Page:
Mobile Bay Fisheries Habitat to Be Enhanced

Habitat for fish in Mobile Bay will soon be better as a result of a cooperative project between the Alabama Department of Conservation and Natural Resources, ExxonMobil Production Company and wildlife enthusiast Bill Ireland.

The $200,000 project involves the placement of limestone rock around the bases and mooring pilings of several nearshore natural gas rigs. “Placement of this material will provide excellent habitat for fisheries in the Bay and will greatly enhance recreational fishing opportunities,” said Conservation Commissioner Riley Boykin Smith.

When natural gas drilling operations began in Mobile Bay, a beneficial development occurred. As the platforms were installed, they were stabilized with a variety of materials including shell and concrete. This created a more complex substrate than the sand/clay mud normally found over much of the area. As a result, different marine animals were attracted, which created a food web that supported a variety of fish, such as speckled trout and redfish. The resulting enhanced fishing did not go unnoticed by fishermen, and thousands of angler trips are made to these platforms each year. Over time, winter storms and hurricanes moved or buried this shell and the fishing has declined.

The project is funded under the federal Coastal Impact Assistance Program (CIAP), and is being facilitated by the Alabama Marine Resources Division. The purpose of the CIAP, authorized by Congress in fiscal year 2001 administered by the State Lands Division, is to assist states and local communities in mitigating the impacts of Outer Continental Shelf oil and gas development and production. Congress appropriated $150 million under the CIAP to the seven offshore oil- and gas-producing states of Alabama, Alaska, California, Florida, Louisiana, Mississippi and Texas.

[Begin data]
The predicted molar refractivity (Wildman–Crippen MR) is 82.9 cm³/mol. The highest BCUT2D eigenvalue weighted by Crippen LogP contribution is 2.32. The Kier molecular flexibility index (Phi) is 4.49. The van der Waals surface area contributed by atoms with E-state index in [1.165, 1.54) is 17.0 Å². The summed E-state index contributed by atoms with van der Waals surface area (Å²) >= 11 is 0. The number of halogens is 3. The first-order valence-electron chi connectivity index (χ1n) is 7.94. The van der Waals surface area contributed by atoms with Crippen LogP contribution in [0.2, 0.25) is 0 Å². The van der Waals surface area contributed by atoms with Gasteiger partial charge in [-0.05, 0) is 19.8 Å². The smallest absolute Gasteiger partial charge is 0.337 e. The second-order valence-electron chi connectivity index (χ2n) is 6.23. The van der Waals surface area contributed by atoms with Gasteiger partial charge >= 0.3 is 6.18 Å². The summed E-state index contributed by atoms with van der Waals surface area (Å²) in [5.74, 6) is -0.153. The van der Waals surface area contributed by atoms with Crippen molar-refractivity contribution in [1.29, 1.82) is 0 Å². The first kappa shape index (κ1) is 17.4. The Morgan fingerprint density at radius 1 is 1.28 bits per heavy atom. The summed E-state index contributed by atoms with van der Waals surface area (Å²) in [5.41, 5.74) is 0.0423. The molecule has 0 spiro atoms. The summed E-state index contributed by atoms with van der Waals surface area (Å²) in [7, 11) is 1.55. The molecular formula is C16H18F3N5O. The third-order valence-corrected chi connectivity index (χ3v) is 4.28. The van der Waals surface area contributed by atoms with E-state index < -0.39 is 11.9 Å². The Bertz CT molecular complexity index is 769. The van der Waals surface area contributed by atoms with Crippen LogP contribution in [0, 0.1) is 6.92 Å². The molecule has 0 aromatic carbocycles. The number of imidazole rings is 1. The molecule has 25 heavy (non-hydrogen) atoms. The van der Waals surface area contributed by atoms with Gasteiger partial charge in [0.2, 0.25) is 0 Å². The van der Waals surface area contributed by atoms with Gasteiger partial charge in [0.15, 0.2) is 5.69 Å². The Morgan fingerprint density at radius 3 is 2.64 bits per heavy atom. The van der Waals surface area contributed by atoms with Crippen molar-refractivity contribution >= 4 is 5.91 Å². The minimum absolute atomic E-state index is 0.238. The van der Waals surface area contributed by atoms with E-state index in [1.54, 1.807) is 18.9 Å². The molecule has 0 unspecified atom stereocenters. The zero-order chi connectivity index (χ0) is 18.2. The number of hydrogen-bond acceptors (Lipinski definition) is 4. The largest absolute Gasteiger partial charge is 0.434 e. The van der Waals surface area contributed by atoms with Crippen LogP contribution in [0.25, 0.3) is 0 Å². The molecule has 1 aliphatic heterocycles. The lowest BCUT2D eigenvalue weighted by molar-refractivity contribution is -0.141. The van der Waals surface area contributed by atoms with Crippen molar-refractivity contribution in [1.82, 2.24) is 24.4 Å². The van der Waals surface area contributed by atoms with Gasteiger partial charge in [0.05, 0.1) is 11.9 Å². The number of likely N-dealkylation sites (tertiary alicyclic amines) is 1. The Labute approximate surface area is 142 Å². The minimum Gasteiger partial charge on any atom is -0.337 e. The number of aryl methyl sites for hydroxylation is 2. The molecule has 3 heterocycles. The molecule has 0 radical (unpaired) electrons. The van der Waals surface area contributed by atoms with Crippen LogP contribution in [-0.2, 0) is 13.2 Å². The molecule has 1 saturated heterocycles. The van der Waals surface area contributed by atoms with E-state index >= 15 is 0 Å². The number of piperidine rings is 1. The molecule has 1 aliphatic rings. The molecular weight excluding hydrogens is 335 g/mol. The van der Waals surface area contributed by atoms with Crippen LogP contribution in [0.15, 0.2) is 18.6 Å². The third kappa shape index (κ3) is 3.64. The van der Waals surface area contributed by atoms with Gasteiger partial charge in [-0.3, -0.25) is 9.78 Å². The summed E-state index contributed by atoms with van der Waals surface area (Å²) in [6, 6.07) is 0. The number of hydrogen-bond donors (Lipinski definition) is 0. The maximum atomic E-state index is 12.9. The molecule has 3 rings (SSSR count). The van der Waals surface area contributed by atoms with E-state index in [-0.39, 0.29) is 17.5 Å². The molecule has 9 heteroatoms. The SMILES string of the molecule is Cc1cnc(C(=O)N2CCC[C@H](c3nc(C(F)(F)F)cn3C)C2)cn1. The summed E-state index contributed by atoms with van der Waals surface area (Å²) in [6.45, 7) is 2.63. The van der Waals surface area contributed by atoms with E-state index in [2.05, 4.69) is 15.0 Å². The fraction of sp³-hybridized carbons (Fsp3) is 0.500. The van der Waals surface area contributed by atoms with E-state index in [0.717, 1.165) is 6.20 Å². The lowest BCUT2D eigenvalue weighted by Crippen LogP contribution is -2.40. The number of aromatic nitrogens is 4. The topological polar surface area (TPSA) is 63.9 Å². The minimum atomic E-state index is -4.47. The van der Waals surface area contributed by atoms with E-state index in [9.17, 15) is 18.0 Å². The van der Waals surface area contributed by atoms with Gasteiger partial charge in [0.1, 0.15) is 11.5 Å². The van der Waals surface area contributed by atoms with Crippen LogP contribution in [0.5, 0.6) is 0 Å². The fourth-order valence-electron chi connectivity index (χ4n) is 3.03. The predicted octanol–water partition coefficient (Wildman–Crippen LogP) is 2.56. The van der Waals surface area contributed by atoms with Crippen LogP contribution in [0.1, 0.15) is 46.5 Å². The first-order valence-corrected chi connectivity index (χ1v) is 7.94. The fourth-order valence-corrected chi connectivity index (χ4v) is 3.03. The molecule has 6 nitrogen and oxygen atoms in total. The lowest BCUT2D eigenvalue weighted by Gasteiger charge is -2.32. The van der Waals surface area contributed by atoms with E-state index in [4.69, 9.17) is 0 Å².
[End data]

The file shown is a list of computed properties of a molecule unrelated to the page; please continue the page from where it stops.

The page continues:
As part of the cooperative effort, ExxonMobil will provide divers to locate lines to help determine the exact placement of the enhancement material. Bill Ireland has agreed to donate 1,000 cubic yards of rock to be placed on the Bay floor around the gas rigs. “This is a wonderful cooperative project between the public and private sector,” said Smith.

Conservation officials say this CIAP project will enhance as many platforms as possible depending on the bids received. Additional enhancements are planned over the next few years as funds become available.

In addition to the ecological functions of fish habitats, they also support critical economic benefits. According to the National Oceanic and Atmospheric Administration (NOAA), recreational and commercial fishing annually contribute billions of dollars to the U.S. economy. In 1998, commercial fishing in the U.S. generated an estimated $3.1 billion in dockside revenues. Additionally, marine recreational fishing contributes an estimated $7 billion to the U.S. economy annually in boats, fishing equipment, travel and other related expenditures.

According to the Department of Conservation, this fisheries habitat enhancement project is just one of many that will be funded under CIAP. Other projects will include coastal access, management, research, shoreline erosion control and stabilization, education and community outreach.

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